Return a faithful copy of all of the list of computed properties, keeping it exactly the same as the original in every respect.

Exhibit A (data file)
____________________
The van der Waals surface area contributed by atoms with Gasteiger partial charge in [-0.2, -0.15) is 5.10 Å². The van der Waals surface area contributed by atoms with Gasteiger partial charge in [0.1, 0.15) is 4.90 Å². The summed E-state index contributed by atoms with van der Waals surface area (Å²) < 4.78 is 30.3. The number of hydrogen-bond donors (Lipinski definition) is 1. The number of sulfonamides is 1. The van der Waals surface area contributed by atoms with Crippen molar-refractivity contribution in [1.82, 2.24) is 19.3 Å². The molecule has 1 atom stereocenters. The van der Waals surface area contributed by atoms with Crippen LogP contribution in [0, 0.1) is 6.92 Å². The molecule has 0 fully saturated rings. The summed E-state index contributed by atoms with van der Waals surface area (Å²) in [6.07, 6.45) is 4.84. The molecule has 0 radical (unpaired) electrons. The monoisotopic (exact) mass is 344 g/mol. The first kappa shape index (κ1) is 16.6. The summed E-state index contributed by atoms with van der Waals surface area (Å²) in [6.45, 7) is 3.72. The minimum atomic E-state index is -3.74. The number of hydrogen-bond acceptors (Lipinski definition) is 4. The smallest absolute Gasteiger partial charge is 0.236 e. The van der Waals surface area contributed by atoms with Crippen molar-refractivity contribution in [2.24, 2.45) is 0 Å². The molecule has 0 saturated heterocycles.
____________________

The van der Waals surface area contributed by atoms with Gasteiger partial charge in [-0.2, -0.15) is 5.10 Å². The van der Waals surface area contributed by atoms with Gasteiger partial charge in [0.1, 0.15) is 4.90 Å². The summed E-state index contributed by atoms with van der Waals surface area (Å²) < 4.78 is 30.3. The number of hydrogen-bond donors (Lipinski definition) is 1. The number of sulfonamides is 1. The van der Waals surface area contributed by atoms with Crippen molar-refractivity contribution in [1.82, 2.24) is 19.3 Å². The molecule has 1 atom stereocenters. The van der Waals surface area contributed by atoms with Crippen LogP contribution in [0, 0.1) is 6.92 Å². The molecule has 0 fully saturated rings. The summed E-state index contributed by atoms with van der Waals surface area (Å²) in [6.07, 6.45) is 4.84. The molecule has 0 radical (unpaired) electrons. The monoisotopic (exact) mass is 344 g/mol. The first kappa shape index (κ1) is 16.6. The summed E-state index contributed by atoms with van der Waals surface area (Å²) in [6.45, 7) is 3.72. The minimum atomic E-state index is -3.74. The number of hydrogen-bond acceptors (Lipinski definition) is 4. The smallest absolute Gasteiger partial charge is 0.236 e. The van der Waals surface area contributed by atoms with Crippen molar-refractivity contribution in [2.24, 2.45) is 0 Å². The molecule has 0 saturated heterocycles.